One of the most important things library staff can do with the youth they serve is to provide them with ways to build leadership skills. Building leadership skills provides teens with a pathway to lifelong learning, and gives them skills that are critical to their future. While it may seem that focusing on leadership is something best left for school counselors to address, promoting leadership building skills through the library is a prime way to help teens achieve their full potential while building on skills that will be sure to benefit them as they get older.
Content Area 5 of the YALSA Teen Services Competencies for Library staff focuses specifically on Youth Engagement and Leadership. While one goal of this competency is to help library staff understand how important it is to respond to teen’s interests and needs as away to develop leadership among adolescents, it also speaks to the importance of connecting with community partners and providing volunteer opportunities for teens. It may take you time to move between the Youth Engagement and Leadership Competency skill levels of developing, practicing and transforming, however, if you look closely at the vision you have for your library, at the activities you provide, and at the specific teens in your community that you serve, you may see that you are already skilled in portions of each of the levels already.
Take my library in Scottsboro, Alabama. This past year, the Scottsboro Public Library started the first young adult program for teens ages 13 to 19. We went with that wide range of ages because we wanted to work with youth from as young as junior high school but also leave room for teens who just graduated high school and already attend the local community college. In a community as small as ours, it is important for us to let some programs trickle into the years past high school as a way to keep local youth engaged and involved.
Our group is called the Young Adult Literacy Council (YALC) and it is compromised of a core group of 10 teens that participate in monthly meetings. While the teens are able to come to the library, snack on pizza, and engage in learning in the STEM lab, they are also responsible for helping to plan programs for other youth. Because many of the teens that attend are not involved in other extracurricular activities, I wanted every teen that took part in YALC to have the opportunity to earn volunteer hours through the library.
Whether it’s helping us get ready for the summer reading program or to run a STEM learning for elementary students, each time teens volunteer their time they earn service hours, which is something they can put on their resume. It also gives these teens a sense of belonging, letting them know that their presence in this world matters, and that their contributions are changing lives. The Youth Engagement and Leadership competency that states, “Encourages teens in opportunities to connect with the community through service learning and civic engagement projects,” fits perfectly into this work because my library helps teens see the importance of giving back and taking initiative in their role as volunteers.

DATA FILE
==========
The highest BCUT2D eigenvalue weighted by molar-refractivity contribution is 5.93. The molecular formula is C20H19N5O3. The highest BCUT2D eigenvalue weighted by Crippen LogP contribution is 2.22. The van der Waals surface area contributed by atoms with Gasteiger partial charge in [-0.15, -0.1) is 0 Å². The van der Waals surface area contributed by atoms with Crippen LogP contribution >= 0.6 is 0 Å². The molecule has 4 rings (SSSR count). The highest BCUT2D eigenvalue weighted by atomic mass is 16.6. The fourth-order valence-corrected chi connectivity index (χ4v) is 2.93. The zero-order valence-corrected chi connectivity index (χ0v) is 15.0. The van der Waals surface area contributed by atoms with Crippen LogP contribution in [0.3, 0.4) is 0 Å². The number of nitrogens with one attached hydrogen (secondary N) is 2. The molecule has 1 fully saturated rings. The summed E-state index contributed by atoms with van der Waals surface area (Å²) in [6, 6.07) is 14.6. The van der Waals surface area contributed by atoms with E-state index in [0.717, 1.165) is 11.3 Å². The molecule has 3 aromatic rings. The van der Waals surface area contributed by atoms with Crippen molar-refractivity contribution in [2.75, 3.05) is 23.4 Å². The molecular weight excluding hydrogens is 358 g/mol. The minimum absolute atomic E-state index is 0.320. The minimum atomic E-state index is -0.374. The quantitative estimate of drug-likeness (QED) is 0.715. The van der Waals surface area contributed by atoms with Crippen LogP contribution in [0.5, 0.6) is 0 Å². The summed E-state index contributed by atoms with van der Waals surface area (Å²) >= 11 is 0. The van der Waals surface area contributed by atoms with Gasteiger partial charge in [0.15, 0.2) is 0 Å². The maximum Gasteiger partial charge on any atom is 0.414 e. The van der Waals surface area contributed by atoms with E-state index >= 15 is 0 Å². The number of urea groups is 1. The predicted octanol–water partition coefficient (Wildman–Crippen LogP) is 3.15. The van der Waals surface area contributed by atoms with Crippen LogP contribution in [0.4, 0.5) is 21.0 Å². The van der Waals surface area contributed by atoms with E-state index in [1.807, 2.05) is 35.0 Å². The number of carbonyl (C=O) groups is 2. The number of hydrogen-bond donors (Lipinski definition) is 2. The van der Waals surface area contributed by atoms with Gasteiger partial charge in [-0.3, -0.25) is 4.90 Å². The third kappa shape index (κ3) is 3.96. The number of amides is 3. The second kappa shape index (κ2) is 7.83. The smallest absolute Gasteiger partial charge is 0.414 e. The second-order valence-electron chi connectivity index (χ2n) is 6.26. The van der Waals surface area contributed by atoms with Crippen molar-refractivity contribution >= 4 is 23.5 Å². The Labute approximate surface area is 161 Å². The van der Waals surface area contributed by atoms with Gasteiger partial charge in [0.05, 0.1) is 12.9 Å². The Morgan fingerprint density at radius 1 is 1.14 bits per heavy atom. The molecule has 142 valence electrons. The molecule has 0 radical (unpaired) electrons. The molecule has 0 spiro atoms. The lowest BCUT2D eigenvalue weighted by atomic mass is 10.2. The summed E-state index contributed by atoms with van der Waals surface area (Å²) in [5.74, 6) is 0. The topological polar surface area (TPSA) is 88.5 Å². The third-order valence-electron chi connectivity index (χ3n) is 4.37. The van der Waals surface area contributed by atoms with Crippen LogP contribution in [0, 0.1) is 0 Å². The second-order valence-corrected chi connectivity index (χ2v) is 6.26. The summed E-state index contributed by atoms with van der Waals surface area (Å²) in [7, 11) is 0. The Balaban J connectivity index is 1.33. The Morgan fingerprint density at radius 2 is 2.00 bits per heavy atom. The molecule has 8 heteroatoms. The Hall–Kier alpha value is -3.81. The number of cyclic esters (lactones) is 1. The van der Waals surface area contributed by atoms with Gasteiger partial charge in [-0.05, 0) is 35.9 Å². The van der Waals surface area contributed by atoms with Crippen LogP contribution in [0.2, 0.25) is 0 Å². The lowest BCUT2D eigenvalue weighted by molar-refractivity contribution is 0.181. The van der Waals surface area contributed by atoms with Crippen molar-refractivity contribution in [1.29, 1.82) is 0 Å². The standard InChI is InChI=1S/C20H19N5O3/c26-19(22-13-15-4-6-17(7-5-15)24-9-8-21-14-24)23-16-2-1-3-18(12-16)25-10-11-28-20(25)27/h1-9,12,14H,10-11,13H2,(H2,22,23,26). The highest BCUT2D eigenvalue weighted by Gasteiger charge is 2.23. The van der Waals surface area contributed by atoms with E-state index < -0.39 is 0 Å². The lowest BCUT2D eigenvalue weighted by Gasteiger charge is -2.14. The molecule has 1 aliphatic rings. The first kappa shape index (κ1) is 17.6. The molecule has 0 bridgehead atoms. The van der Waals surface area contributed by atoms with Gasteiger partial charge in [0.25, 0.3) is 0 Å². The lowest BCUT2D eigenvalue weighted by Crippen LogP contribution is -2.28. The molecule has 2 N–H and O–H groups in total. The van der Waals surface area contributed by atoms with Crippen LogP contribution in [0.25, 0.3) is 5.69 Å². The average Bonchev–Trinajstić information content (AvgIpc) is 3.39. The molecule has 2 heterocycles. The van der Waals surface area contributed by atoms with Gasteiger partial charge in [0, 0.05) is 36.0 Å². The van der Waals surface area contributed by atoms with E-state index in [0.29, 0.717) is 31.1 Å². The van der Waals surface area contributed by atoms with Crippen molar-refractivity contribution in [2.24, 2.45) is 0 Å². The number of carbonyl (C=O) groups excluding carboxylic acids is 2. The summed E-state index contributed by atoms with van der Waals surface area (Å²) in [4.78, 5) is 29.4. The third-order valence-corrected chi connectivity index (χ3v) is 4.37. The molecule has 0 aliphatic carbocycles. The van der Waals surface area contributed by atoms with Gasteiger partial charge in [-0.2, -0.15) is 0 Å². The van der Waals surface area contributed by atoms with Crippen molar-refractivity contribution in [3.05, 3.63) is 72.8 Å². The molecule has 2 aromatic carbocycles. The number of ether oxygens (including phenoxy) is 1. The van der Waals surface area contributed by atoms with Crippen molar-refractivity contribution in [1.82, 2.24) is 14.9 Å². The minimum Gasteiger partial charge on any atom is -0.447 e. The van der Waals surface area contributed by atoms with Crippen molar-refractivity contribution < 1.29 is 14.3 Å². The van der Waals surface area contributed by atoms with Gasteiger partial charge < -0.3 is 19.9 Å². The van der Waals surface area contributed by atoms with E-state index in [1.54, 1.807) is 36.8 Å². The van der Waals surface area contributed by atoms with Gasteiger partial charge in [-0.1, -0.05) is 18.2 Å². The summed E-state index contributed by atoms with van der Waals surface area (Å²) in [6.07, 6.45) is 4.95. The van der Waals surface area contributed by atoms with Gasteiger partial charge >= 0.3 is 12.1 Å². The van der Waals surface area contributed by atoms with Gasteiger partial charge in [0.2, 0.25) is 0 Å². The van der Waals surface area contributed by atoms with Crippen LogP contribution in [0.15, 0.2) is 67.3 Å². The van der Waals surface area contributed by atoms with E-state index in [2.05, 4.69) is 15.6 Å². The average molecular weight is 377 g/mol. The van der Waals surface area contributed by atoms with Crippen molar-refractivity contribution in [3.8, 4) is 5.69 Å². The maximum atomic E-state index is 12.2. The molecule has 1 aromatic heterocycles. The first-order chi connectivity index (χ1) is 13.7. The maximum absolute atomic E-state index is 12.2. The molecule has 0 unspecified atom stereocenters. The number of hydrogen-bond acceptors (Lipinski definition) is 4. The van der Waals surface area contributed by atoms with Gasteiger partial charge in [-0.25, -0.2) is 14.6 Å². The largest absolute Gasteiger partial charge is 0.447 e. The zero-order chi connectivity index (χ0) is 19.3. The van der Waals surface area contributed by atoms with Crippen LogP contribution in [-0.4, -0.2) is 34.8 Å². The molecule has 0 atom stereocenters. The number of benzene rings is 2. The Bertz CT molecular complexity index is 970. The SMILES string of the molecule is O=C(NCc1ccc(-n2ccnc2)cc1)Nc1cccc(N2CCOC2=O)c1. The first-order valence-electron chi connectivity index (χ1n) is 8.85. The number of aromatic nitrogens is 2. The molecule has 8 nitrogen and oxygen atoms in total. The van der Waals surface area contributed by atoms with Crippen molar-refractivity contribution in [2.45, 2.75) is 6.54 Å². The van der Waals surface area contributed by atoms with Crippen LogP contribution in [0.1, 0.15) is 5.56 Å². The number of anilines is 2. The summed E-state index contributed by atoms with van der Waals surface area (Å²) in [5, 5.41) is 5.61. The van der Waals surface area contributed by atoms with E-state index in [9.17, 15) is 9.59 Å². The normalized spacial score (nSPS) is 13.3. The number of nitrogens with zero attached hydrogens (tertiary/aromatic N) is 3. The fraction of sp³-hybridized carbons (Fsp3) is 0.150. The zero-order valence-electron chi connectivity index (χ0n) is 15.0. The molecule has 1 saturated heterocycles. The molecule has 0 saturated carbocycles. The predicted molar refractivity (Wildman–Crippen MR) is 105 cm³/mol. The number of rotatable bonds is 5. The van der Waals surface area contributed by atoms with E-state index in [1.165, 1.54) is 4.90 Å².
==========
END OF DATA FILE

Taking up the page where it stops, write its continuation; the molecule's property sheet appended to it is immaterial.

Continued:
This past year the Scottsboro Public Library was privileged to take part in the First Cohort of the YALSA led IMLS project Future Ready with the Library. This project challenges the libraries involved to tackle issues that affect college and career readiness of middle school students. Little did I know at the time I began my Future Ready work that the project I would take part in would provide insight into two more of the areas in the Youth Leadership and Engagement competency. area:
- Foster’s teens’ critical thinking, goal setting, problem solving, conflict management, decision making and other important life skills.
- Engages teens in leadership activities in ways that are meaningful to them and that build a variety of interpersonal and workforce-ready skills.
Through a partnership with the Jackson County Cooperative Extension System and Scottsboro Junior High School, I created the “Building Better Leaders” project. Using curriculum provided by the Alabama Cooperative Extension System, I and Nikki Cornelison, the local 4-H Foundation Regional Extension Agent, visit the junior high school during a “Response To Intervention (RTI)” period in the morning for twenty-eight minutes.
During this time we each talk to a group of students about the importance of building leadership skills, reminding them that every choice they make matters to their future, introducing the idea of “soft skills,” and bringing in guest speakers from the community to talk about their jobs while at the same time providing life-long leadership learning. One thing I learned since starting this project is that students in junior high school don’t need to hear about another potential career they might be interested in. That will come in the career classes they take in 9th grade. What they need to hear in junior high school is that being a good person, not being a bully, showing leadership initiative, and caring about their studies is what can lead them to the career they are most interested in. We encourage our guest speakers to talk about those very things.
Learning leadership skills through public library services is critical to underserved communities and groups of students who utilize the library as their go to “third space.” Why not harness the potential you already have and engage teens in character development and leadership skills.